Release Date: 10th September 2009
Other Titles by this Author: The Notebook, Message in a Bottle, A Walk to Remember, The Rescue, A Bend in the Road, Nights in Rodanthe, The Guardian, Three Weeks with my Brother, The Wedding, True Believer, At First Sight, Dear John, The Choice, The Lucky One
Seventeen-year-old Veronica ‘Ronnie’ Miller’s life was turned upside-down when her parents divorced and her father moved from New York to Wilmington, North Carolina. Since then she has remained angry and alienated from her parents, until her mother decides she should spend the summer with her father.
Ronnie’s father, a former concert pianist and teacher, is living a quiet life in the beach town. He is immersed in creating a work of art that will become the centrepiece of a local church.
What unfolds is an unforgettable story about love - first love and the love between parents and children - that demonstrates the many ways that relationships can break our hearts…and heal them.
The Last Song may be Nicholas Sparks’ fourteenth novel, but, damn, he’s still got it!
I should start this review by saying that I’ve loved Nicholas Sparks’ books for years so I may be a little biased! Then why, I hear you ask, did you wait until seven months after The Last Song’s release to read it? I think I know why. Nicholas Sparks’ first couple of books blew me away, but then the new ones just seemed to be okay. I guess I was worried that it wasn’t going to be as good as I wanted it to be. I really shouldn’t have worried.
I was hesitant in the beginning of The Last Song, though; it felt very different to his previous books. There were multiple points of view, one of them an angry teenager and not nearly as much focus on Christianity as I’ve come to expect. And then Ronnie met Will and began to forgive her dad. The Last Song turned out to have one of the strongest religious threads of his books (that I can remember) and though this would usually irritate me to death, I know and accept that it’s part of Nicholas Sparks’ books so it didn’t bother me much at all. The Last Song has actually turned out to be one of my favourites of his.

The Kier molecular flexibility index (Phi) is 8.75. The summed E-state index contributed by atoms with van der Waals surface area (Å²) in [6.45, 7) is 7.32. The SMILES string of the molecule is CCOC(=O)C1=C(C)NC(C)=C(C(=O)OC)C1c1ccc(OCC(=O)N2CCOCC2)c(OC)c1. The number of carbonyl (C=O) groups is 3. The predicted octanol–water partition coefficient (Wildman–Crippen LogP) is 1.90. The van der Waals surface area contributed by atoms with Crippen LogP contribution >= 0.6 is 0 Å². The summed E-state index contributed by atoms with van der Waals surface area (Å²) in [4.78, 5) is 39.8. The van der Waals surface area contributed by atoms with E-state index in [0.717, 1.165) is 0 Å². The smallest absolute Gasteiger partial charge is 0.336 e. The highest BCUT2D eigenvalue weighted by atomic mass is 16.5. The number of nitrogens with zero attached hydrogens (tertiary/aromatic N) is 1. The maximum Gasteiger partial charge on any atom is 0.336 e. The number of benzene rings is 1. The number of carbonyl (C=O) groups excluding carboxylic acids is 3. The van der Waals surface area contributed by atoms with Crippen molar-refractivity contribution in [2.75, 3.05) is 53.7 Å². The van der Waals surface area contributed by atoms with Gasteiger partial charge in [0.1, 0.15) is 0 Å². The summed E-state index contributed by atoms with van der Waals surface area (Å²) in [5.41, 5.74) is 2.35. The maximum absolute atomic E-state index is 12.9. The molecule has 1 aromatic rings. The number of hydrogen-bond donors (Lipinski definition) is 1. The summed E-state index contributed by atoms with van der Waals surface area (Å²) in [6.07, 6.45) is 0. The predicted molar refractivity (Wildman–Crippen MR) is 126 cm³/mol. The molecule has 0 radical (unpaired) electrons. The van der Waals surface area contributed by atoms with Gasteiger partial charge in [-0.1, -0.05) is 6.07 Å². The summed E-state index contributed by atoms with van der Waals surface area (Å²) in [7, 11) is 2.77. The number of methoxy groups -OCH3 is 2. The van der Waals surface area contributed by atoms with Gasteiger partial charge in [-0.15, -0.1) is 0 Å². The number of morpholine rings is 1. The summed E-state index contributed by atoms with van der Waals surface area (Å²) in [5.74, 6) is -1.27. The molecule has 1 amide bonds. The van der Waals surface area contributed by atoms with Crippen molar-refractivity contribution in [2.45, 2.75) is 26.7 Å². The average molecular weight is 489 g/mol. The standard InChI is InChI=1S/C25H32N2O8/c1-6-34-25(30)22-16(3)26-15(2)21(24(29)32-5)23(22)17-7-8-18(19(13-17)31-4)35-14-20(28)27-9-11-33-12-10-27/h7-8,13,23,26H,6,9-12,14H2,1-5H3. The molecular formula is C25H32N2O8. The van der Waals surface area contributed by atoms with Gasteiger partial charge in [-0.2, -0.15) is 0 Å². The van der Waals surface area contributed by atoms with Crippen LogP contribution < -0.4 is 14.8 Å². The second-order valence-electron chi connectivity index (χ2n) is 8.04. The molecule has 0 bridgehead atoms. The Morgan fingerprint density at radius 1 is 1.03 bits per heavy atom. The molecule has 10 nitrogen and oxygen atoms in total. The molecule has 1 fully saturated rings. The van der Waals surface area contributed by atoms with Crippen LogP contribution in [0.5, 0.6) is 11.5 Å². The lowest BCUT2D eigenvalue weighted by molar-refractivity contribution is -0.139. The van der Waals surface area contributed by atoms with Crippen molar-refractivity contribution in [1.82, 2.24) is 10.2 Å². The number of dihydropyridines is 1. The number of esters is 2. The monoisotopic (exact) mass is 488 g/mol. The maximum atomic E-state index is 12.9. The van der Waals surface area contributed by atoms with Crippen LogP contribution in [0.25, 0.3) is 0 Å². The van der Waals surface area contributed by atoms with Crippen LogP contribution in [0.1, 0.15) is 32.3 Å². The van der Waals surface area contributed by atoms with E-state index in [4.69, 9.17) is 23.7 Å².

Something else that I love and is quintessentially Nicholas Sparks is the setting of North Carolina. And over the last fourteen books, a love of NC has been instilled me. I haven’t even been there. That’s the kind of writer he is. The small (and often coastal) towns of his stories have captured my imagination and my heart. They seem quaint, beautiful and full of a kind of energising life that makes me want to go there RIGHT NOW! It’s ridiculous for a book to make me want to live somewhere I haven’t even been, in a country I’ve never been to! But, hey, what can you do?
As well as all of these things, it’s the tragedy and love in his novels that keep me coming back for more. The way that Ronnie and Will begin to fall in love, trust each other and teach each other things about themselves that they never could have guessed is beautiful. But so is Ronnie’s relationship with her dad. Steve is the kind of dad you’d be proud of; the kind of dad that would go to the ends of the earth for his children without a word. Add in Nicholas Sparks’ trademark dose of tragedy and you get tears. Floods of them. At points I even had to stop reading and compose myself. But regardless, the beautiful, bittersweet ending left me with a smile on my face.
From my rather fan-girly review, I’m sure you won’t be surprised to hear that I’ve already pre-ordered Nicholas Sparks’ next two books. I really can’t recommend his books enough. Even if you only read YA, make an exception for Nicholas Sparks.
For my 2010 100+ Reading Challenge